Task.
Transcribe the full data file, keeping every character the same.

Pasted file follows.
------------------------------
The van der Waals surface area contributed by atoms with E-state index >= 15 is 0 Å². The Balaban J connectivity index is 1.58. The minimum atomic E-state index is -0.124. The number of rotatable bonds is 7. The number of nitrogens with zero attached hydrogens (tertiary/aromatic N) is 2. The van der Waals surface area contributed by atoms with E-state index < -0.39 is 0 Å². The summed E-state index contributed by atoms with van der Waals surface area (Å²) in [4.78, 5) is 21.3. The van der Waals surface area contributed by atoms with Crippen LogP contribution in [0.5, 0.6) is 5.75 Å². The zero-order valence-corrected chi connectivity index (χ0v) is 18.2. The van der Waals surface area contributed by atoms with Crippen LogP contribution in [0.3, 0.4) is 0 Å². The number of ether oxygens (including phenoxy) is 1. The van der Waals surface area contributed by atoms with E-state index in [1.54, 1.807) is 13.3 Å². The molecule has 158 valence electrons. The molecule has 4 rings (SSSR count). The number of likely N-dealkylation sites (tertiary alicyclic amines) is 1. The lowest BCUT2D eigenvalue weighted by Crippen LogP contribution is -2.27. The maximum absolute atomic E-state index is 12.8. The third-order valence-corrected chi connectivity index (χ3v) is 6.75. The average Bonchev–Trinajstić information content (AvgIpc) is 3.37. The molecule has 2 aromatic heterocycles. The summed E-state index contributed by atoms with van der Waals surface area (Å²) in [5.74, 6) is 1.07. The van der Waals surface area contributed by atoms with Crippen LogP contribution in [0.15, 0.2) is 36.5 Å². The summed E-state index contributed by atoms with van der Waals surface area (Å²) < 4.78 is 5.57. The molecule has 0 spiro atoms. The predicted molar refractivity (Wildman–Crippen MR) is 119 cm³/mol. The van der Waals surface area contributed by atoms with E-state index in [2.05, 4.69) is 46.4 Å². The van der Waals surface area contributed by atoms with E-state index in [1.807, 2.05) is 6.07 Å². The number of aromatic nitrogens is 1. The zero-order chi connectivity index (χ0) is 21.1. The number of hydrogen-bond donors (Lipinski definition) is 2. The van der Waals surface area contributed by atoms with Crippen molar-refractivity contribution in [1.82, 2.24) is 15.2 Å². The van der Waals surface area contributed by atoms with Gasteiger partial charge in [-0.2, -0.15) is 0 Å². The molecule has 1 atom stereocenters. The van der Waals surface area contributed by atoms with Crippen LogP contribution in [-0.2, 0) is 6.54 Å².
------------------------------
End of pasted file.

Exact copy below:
The van der Waals surface area contributed by atoms with E-state index >= 15 is 0 Å². The Balaban J connectivity index is 1.58. The minimum atomic E-state index is -0.124. The number of rotatable bonds is 7. The number of nitrogens with zero attached hydrogens (tertiary/aromatic N) is 2. The van der Waals surface area contributed by atoms with E-state index < -0.39 is 0 Å². The summed E-state index contributed by atoms with van der Waals surface area (Å²) in [4.78, 5) is 21.3. The van der Waals surface area contributed by atoms with Crippen LogP contribution in [0.5, 0.6) is 5.75 Å². The zero-order valence-corrected chi connectivity index (χ0v) is 18.2. The van der Waals surface area contributed by atoms with Crippen LogP contribution in [0.3, 0.4) is 0 Å². The number of ether oxygens (including phenoxy) is 1. The van der Waals surface area contributed by atoms with E-state index in [1.54, 1.807) is 13.3 Å². The molecule has 158 valence electrons. The molecule has 4 rings (SSSR count). The number of likely N-dealkylation sites (tertiary alicyclic amines) is 1. The lowest BCUT2D eigenvalue weighted by Crippen LogP contribution is -2.27. The maximum absolute atomic E-state index is 12.8. The third-order valence-corrected chi connectivity index (χ3v) is 6.75. The average Bonchev–Trinajstić information content (AvgIpc) is 3.37. The molecule has 2 aromatic heterocycles. The summed E-state index contributed by atoms with van der Waals surface area (Å²) in [5.74, 6) is 1.07. The van der Waals surface area contributed by atoms with Crippen LogP contribution in [0.15, 0.2) is 36.5 Å². The summed E-state index contributed by atoms with van der Waals surface area (Å²) < 4.78 is 5.57. The molecule has 0 spiro atoms. The predicted molar refractivity (Wildman–Crippen MR) is 119 cm³/mol. The van der Waals surface area contributed by atoms with E-state index in [2.05, 4.69) is 46.4 Å². The van der Waals surface area contributed by atoms with E-state index in [1.807, 2.05) is 6.07 Å². The number of aromatic nitrogens is 1. The zero-order chi connectivity index (χ0) is 21.1. The number of hydrogen-bond donors (Lipinski definition) is 2. The van der Waals surface area contributed by atoms with Crippen molar-refractivity contribution in [1.82, 2.24) is 15.2 Å². The van der Waals surface area contributed by atoms with Gasteiger partial charge in [-0.2, -0.15) is 0 Å². The molecule has 1 atom stereocenters. The van der Waals surface area contributed by atoms with Crippen LogP contribution in [-0.2, 0) is 6.54 Å².